I am not so proud at not being able to communicate this quickly or clearly enough to my colleagues to save them from harm, nor for effectively abandoning them. I made my decision knowing that my Drake would be quite ineffective in PvP combat, particularly against hardened capsuleers out for blood in superior and more appropriate PvP ships, and I don't think anyone would appreciate my losing an expensive battlecruiser just so I don't appear to be left out. I hope I made the right decision, as it cuts me to sit safely at the corporation's POS as the pilot of a Tech II ship, a colleague, is podded.
The communication channel fills with panicked information about who is safe and who is still under attack. Thankfully, the other pilots manage to get back to the POS safely. Although one more ship is lost the capsuleer is able to warp out in his pod. It is at this time the aggressor notices an earlier faux-pas in his accidental broadcast in the w-space local channel, announcing his presence mid-way through the combat. Having been unmasked, and mostly successful in his attack, he thanks us for the good hunt. This could easily come across as abrasive, considering our losses, but as the alternative is some confrontational and abusive victory cries I find it somewhat honourable.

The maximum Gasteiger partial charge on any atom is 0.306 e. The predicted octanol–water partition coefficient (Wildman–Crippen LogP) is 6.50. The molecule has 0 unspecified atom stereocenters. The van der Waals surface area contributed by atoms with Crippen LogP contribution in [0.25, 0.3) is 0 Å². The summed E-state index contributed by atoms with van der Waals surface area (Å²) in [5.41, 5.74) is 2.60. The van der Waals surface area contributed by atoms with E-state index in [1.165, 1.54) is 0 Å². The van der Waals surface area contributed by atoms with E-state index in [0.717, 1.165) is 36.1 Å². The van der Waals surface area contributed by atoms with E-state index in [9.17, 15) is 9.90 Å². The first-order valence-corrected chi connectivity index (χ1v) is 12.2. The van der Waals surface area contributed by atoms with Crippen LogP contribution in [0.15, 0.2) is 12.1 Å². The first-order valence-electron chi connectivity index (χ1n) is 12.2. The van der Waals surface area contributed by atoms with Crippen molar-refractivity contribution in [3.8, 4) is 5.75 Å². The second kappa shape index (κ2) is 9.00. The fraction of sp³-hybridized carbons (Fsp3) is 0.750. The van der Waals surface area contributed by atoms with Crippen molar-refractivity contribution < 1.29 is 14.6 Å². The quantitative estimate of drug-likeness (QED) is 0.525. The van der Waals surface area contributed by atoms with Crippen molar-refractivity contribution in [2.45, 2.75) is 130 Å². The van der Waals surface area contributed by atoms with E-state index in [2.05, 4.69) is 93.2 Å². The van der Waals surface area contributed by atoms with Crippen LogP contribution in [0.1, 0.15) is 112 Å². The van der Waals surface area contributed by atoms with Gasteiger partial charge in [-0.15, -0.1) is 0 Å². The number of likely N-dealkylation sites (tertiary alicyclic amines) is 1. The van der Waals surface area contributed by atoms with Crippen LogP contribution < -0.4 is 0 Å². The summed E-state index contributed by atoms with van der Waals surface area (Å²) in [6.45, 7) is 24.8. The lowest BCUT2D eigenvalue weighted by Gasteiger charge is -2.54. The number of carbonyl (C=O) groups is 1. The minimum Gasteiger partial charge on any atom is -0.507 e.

The pilot points out that he had been watching us for quite a while, seeing us at the POS, heading off through the wormhole and then entering the sleeper site, before setting up his trap. I'm sure it is of no comfort to our podded colleague at this time but I find it technically interesting, at least to learn from. One important lesson that I will take away from this encounter is not to warp directly to an exit point if threatened. If we are in danger from other capsuleers and need to escape in haste, it may just save a clone to warp to an intermediate point first.
The sleepers may not be particularly tough, but we are able to encounter them on our own terms. Today was an important reminder that we are in frontier space, a lawless area where anyone can be hunted. Even though we were aware of the risks and vigilant we weren't entirely prepared. We were engaged on someone else's terms and became the sleepers ourselves, dangerous but ultimately unthreatening.